You may have heard it said that the key to goal achievement is having the right mindset followed by consistent action. This is true. In fact, I discuss this in detail in my book, From Burnout to Best Life. What is less often discussed is how restless behavior, I like to call it Shiny Object Syndrome, sabotages goal achievement.
The statement, “The grass is always greener” exemplifies this well. You probably know someone who jumps from one job, project, or relationship to the next, claiming boredom or “it wasn’t the right fit.” Although this can be true, if this cycle consistently repeats itself, there’s a restless component at play.
- Constantly in search of great excitement (Shiny Object Syndrome).
- Restless behavior becomes a strategy to escape from dealing with fear and anxieties. This is similar to Avoider tendencies.
- Becomes easily distracted and scattered.
- Prefers to stay busy. Seeks constant stimulation.
- Struggles to relax due to difficulty sitting still.
These characteristics lead to the following negative thought patterns:
- FOMO (fear of missing out); life is too short
- Worries that unpleasant feelings will grow and become overwhelming.
Goal achievement becomes difficult due to lack of focus and motivation. With no accountability, goal achievement is unlikely.
Restless behavior makes it challenging to be fully present in relationships. Difficult conversations are avoided, which can lead to poor communication and resentment.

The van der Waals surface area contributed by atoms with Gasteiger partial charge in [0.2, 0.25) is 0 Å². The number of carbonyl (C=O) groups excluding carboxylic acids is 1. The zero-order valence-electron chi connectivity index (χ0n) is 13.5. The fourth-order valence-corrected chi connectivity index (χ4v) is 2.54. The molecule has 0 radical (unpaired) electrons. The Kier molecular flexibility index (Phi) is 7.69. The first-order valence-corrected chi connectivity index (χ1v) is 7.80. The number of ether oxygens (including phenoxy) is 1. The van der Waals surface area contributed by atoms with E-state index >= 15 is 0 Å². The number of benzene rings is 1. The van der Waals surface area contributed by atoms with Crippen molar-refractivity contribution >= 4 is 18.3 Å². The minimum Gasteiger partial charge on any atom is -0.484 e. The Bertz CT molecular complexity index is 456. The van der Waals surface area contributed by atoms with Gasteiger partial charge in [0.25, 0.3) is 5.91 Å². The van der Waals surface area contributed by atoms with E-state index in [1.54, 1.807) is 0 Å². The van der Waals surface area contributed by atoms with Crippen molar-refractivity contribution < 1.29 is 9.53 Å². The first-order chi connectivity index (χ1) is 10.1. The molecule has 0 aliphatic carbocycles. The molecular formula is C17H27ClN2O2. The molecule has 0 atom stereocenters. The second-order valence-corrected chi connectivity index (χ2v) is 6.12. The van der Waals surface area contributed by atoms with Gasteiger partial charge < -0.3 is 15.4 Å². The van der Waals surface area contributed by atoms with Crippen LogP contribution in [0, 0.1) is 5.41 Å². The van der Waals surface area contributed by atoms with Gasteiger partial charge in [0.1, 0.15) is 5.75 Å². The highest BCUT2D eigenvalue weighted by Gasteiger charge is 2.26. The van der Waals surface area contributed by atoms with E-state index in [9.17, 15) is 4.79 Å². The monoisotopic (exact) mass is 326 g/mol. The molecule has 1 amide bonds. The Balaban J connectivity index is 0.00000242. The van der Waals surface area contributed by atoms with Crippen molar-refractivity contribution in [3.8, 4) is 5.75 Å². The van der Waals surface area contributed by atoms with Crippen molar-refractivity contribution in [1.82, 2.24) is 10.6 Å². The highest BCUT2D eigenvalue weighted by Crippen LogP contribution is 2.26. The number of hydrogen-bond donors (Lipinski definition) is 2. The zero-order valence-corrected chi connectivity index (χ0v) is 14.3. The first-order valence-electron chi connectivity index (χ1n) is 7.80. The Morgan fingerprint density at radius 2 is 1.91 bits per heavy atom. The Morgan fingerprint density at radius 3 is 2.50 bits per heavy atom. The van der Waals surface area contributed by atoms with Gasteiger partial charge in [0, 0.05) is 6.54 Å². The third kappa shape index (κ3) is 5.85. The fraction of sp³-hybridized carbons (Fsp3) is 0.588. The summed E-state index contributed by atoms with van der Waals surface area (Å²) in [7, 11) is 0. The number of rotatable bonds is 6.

If this resonates, here are steps to shift the behavior:
- When feeling restless, STOP! Acknowledge the feelings and determine where you feel them in your body. Be curious. Are you holding tension in your neck, shoulders, or abdomen? Maybe you’re tapping your foot or fingers rapidly in irritation.
- Focus on the tension. How does it feel? Do you have a slight headache? Are your shoulders moving toward your ears? What’s the feeling in your stomach? Are you experiencing nervous tension throughout your body? Focus on these symptoms for 10-15 seconds.
- Next, transfer your attention to something you can see. Spend another 10-15 seconds focusing on tiny details, including colors, shapes, textures, and reflections.
- If you prefer, focus on other senses, including touch and sound. Concentrate on the most distant sound you hear for 5-7 seconds, then, shift to the closest sound you hear for another 5-7 seconds. When touching an object, focus on the temperature and texture of the surface.
Doing this practice when you feel restless will transfer your focus from the negative emotion, residing in your left brain, to the positive right brain. This technique is called mental fitness, and, with repetition, becomes easier and automatic.
A right brain perspective includes the ability to see the big picture, laser focus, clarity, and peace, creating ease and flow. In terms of goal achievement, the right brain will keep you focused and on task with the big picture in mind. Challenges will be manageable. If you’re feeling resistance and negativity towards a task, project, or individual, you have a left brain perspective.
If you’d like to learn more about mental fitness and how it can help you manage stress and other negative emotions in the moment, I encourage you to book a complimentary Discovery call by sending an email at email@example.com